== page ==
Seth Aaron Pendley, 28, was arrested Thursday after he attempted to obtain an explosive device from an undercover FBI agent, the Justice Department said. He is charged with a malicious attempt to destroy a building with an explosive.
Authorities said Pendley targeted an Amazon web service data center in Ashburn, Va., according to a criminal complaint. In conversations with a confidential source, Pendley said he planned to attack the servers and that his goal was to overthrow "the oligarchy" in the United States, authorities said.
Amazon did not immediately respond to a FOX Business request for comment.
Pendley came on the FBI's radar after a concerned citizen informed the agency on Jan. 8 about statements the Witchita Falls resident allegedly made on MyMilitia.com, a web forum used by militia groups to communicate and organize with each other.
"We are indebted to the concerned citizen who came forward to report the defendant’s alarming online rhetoric. In flagging his posts to the FBI, this individual may have saved the lives of a number of tech workers," Acting U.S. Attorney Prerak Shah said in a statement.
Pendley allegedly posted under the username "Dionysus" and said he was going to "conduct a little experiment" that would "draw a lot of heat." When asked by another user what he desired, Dionysus allegedly replied with "death."
The tipster gave the FBI the user's email address, which was registered to Pendley, authorities said.
When investigators searched his Facebook page, they found that he boasted about being at the U.S. Capitol on Jan. 6, the day supporters of former President Trump stormed the building, resulting in five deaths. Hundreds have been arrested and charged for their alleged roles in the months since the riot.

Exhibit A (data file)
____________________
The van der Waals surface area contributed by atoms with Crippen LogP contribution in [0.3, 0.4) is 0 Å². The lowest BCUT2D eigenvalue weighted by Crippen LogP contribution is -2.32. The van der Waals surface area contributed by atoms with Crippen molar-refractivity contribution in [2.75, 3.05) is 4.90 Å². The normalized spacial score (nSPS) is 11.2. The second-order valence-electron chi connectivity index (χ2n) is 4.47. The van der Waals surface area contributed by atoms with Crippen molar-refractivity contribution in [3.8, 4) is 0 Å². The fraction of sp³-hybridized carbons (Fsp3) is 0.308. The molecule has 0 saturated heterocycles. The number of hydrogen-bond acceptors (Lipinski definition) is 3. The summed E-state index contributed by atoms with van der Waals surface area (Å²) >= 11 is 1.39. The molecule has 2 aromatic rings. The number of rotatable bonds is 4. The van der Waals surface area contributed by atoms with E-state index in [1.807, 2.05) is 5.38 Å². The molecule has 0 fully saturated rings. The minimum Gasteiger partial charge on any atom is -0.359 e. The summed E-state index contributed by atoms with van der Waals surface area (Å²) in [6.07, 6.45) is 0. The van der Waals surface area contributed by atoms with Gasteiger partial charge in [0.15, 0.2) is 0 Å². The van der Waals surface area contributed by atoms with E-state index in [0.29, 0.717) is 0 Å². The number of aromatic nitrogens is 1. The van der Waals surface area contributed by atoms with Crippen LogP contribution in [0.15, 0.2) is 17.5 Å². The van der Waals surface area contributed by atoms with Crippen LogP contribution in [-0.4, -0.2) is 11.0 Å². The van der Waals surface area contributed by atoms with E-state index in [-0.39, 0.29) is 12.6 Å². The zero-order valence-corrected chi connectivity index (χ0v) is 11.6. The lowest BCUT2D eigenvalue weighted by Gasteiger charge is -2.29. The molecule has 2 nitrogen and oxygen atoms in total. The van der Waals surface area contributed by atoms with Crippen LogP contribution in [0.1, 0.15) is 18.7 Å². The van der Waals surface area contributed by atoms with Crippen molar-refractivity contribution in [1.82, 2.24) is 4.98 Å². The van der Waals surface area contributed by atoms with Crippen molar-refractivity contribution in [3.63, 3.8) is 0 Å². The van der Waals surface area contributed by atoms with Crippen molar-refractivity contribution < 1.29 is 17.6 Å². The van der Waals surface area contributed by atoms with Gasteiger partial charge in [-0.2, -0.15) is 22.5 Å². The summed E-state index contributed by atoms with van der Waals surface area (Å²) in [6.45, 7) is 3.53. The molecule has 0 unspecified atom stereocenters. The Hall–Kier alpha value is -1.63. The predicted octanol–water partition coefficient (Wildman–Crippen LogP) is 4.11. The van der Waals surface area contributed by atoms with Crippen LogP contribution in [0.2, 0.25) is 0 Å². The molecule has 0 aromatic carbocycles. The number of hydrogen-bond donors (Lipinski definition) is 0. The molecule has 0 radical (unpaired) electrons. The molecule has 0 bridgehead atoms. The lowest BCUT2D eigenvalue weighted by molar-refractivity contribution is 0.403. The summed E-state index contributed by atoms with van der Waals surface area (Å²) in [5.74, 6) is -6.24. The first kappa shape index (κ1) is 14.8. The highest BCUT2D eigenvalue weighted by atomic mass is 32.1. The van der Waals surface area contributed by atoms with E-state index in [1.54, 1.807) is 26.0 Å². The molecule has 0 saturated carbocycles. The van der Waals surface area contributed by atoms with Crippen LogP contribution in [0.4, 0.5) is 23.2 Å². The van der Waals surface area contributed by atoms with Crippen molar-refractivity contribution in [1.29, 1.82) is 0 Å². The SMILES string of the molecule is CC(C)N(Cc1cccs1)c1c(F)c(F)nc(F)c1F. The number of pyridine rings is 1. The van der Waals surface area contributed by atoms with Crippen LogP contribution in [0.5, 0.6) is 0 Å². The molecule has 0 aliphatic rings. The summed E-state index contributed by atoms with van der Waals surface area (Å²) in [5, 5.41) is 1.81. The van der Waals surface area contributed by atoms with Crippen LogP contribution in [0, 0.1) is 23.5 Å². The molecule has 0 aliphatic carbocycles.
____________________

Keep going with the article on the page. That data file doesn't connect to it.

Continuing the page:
In private messages, Pendley allegedly told friends he did not enter the Capitol, but instead, reached a "platform" and took a piece of glass from a broken window and interacted with police officers. He said he brought a sawed-off AR-style rifle to Washington D.C., but left it in his car when he went to the Capitol, the DOJ said.
In late January, Pendley allegedly began using Signal, an encrypted messaging app, to communicate with another source where he said he planned to use C-4 plastic explosives to attack data centers. He allegedly said he hoped a successful attack could "kill off about 70% of the internet."
On March 31, the source introduced Pendley to someone claiming to be an explosive supplier, who was in fact an FBI agent. During recorded conversations, Pendley said he planned to attack servers he believed provided services to the FBI, CIA and other federal agencies, prosecutors said.
In a statement to Fox News, an Amazon spokesperson said the company takes the safety of its staff and customer data "incredibly seriously."
"We would like to thank the FBI for their work in this investigation," the statement reads. "We take the safety and security of our staff and customer data incredibly seriously, and constantly review various vectors for any potential threats. We will continue to retain this vigilance about our employees and customers."
Pendley allegedly met with an undercover FBI agent on Thursday for what he thought was to pick up explosive devices. He was unknowingly given inert devices, the prosecutors said. The agent showed him how to arm and detonate the devices and he was arrested shortly after loading them into his car.
During a search of his home, investigators found hand-drawn maps, notes, flashcards, wigs and masks related to the planned attack, authorities said. Also recovered was a pistol made to resemble a toy gun, paint cans and a machete with "Dionysus" on the blade, prosecutors said.
Pendley faces up to 20 years in prison. He made an initial court appearance Friday morning.